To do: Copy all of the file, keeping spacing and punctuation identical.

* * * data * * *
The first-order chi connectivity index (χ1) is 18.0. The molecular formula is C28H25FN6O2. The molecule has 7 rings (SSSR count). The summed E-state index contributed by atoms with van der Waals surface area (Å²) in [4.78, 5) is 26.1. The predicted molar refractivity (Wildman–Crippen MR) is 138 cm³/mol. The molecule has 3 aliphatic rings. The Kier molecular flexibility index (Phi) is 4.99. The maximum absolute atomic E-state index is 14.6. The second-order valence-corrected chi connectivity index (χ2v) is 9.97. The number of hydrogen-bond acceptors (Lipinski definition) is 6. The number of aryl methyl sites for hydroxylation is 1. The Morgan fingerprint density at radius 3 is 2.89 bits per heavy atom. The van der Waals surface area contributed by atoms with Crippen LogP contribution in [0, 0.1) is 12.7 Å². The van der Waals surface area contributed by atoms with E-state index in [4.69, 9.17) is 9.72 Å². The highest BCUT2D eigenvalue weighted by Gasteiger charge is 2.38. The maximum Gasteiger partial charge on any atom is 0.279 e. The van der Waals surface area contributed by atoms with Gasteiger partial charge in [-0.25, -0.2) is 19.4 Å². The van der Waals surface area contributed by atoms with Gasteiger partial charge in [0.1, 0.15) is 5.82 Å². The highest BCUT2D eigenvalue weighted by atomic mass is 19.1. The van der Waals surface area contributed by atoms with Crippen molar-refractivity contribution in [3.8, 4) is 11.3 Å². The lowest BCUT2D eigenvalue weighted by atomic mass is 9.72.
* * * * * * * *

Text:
The first-order chi connectivity index (χ1) is 18.0. The molecular formula is C28H25FN6O2. The molecule has 7 rings (SSSR count). The summed E-state index contributed by atoms with van der Waals surface area (Å²) in [4.78, 5) is 26.1. The predicted molar refractivity (Wildman–Crippen MR) is 138 cm³/mol. The molecule has 3 aliphatic rings. The Kier molecular flexibility index (Phi) is 4.99. The maximum absolute atomic E-state index is 14.6. The second-order valence-corrected chi connectivity index (χ2v) is 9.97. The number of hydrogen-bond acceptors (Lipinski definition) is 6. The number of aryl methyl sites for hydroxylation is 1. The Morgan fingerprint density at radius 3 is 2.89 bits per heavy atom. The van der Waals surface area contributed by atoms with Crippen LogP contribution in [0, 0.1) is 12.7 Å². The van der Waals surface area contributed by atoms with E-state index in [4.69, 9.17) is 9.72 Å². The highest BCUT2D eigenvalue weighted by Gasteiger charge is 2.38. The maximum Gasteiger partial charge on any atom is 0.279 e. The van der Waals surface area contributed by atoms with Gasteiger partial charge in [-0.25, -0.2) is 19.4 Å². The van der Waals surface area contributed by atoms with Gasteiger partial charge in [0.1, 0.15) is 5.82 Å². The highest BCUT2D eigenvalue weighted by atomic mass is 19.1. The van der Waals surface area contributed by atoms with Crippen molar-refractivity contribution in [3.8, 4) is 11.3 Å². The lowest BCUT2D eigenvalue weighted by atomic mass is 9.72.